The Timothy J. Piazza Center for Fraternity and Sorority Research and Reform is partnering with the WITH US Center for Bystander Intervention at California Polytechnic State University and the Gordie Center at the University of Virginia to determine best practices in hazing and substance misuse prevention in fraternity and sorority communities.
The centers have been conducting a study to understand which programs and policies create safer organizations and campus communities. Six universities comprise the initial cohort: Baylor University, James Madison University, Louisiana State University, Penn State, Washington State University and West Virginia University. Within three years, the project will produce data for a larger, definitive study on curbing dangerous and deadly hazing.
“This is a potentially life-changing project that has a real opportunity to greatly reduce hazing in fraternities and sororities,” said Robert Turrisi, Penn State professor of biobehavioral health and prevention research and Social Science Research Institute cofund.
Turrisi is the lead investigator alongside Patrick Biddix, professor of higher education at the University of Tennessee, Knoxville. For the study, nationally renowned prevention experts will work with universities to design research-informed prevention strategies.
“Working with researchers and other campuses, Louisiana State University believes that we can counter high-risk behaviors,” said Dan Bureau, Louisiana State University assistant vice president for health and well-being. “The opportunity to work with institutions and organizations that want to end hazing is something that we are truly excited about, and the potential to develop new methods to reduce hazing and dangerous drinking within fraternities and sororities is an important priority of our campus.”
The study will emphasize prevention of hazardous drinking, hazing and other resulting behaviors, with the goal of changing student, chapter and campus culture. This collaborative effort allows the cohort to utilize the expertise and experience of each participating university.
“The Gordie Center is proud of its role in this project and the focus on student engagement to identify and evaluate substance misuse and hazing prevention interventions,” said Susie Bruce, director of the Gordie Center at the University of Virginia. “The iterative process ensures prevention plans are customized to campus needs and the strong evaluation component will identify promising practices that can transform unhealthy environments.”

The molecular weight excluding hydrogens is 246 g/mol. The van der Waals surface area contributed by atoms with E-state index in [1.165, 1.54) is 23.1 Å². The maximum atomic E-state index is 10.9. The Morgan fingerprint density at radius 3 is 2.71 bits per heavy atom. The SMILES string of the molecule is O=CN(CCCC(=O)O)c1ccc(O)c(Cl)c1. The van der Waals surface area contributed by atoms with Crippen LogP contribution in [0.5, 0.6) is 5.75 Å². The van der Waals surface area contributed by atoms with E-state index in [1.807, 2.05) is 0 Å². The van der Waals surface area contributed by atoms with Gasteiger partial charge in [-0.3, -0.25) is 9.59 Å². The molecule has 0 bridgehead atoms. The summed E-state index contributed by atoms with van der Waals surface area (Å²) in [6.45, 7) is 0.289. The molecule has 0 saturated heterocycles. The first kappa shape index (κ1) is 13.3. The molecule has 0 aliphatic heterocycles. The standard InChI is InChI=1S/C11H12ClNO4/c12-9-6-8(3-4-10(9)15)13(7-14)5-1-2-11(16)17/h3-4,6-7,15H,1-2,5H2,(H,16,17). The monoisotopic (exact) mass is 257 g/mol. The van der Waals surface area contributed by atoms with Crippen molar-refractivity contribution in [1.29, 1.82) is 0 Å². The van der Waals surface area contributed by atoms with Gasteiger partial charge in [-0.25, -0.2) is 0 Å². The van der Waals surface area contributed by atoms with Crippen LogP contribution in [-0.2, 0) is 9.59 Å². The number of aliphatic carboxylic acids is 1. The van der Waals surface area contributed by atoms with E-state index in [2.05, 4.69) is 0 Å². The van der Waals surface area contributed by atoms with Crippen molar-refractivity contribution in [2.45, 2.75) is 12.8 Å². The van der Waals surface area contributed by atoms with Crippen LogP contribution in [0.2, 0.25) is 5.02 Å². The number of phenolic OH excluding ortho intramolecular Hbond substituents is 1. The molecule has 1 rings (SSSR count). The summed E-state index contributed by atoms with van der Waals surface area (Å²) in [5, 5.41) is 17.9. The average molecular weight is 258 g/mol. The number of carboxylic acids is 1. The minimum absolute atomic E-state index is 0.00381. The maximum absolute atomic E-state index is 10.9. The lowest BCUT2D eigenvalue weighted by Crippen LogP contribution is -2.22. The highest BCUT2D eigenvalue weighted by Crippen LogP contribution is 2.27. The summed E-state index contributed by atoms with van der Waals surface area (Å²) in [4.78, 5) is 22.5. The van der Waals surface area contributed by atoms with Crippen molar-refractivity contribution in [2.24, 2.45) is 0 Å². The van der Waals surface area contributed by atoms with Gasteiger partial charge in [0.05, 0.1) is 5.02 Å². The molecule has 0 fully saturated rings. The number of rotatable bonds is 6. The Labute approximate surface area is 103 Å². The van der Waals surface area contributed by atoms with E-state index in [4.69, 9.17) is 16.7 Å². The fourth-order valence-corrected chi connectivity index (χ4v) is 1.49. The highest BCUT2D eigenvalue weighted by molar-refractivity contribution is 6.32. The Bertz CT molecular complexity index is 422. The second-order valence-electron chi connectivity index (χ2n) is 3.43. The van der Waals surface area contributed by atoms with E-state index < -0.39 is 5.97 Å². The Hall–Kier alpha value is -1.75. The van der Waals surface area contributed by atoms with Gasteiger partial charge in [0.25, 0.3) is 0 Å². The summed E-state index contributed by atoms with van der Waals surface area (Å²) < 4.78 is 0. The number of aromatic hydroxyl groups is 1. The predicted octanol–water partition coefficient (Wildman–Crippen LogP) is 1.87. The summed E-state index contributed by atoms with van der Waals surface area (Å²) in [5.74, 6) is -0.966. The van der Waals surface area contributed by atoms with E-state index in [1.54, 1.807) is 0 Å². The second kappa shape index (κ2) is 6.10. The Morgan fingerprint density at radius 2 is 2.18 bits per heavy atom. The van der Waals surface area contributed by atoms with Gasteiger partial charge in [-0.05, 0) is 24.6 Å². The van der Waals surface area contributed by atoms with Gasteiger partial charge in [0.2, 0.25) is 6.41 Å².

The Gordie Center brings expertise working with campus athletics departments to create effective, student-focused substance misuse prevention programs through their APPLE Training Institutes. The WITH US Center is providing insights into bystander intervention assessment and practices that will make a critical difference. StopHazing, which leads the Hazing Prevention Consortium (HPC), is also a partner involved with the project.
“Our work can literally save lives. We not only have the opportunity to build a formula for professional practice, but our efforts may be the breakthrough needed to reframe campus prevention and intervention strategies in student groups, fraternities and sororities,” said Stevan Veldkamp, executive director of the Piazza Center, a unit of Student Affairs at Penn State. “The study aims to fill gaps in literature on promising practices campuses are struggling to define.”
There have not been any large studies examining the methods used to reduce hazing and dangerous drinking within fraternities and sororities or the programs, policies and practices that produce positive change. This study has the potential to reveal which initiatives most effectively diminish hazing and dangerous drinking, and will enable further research on how to create institution-wide change to address campus cultures.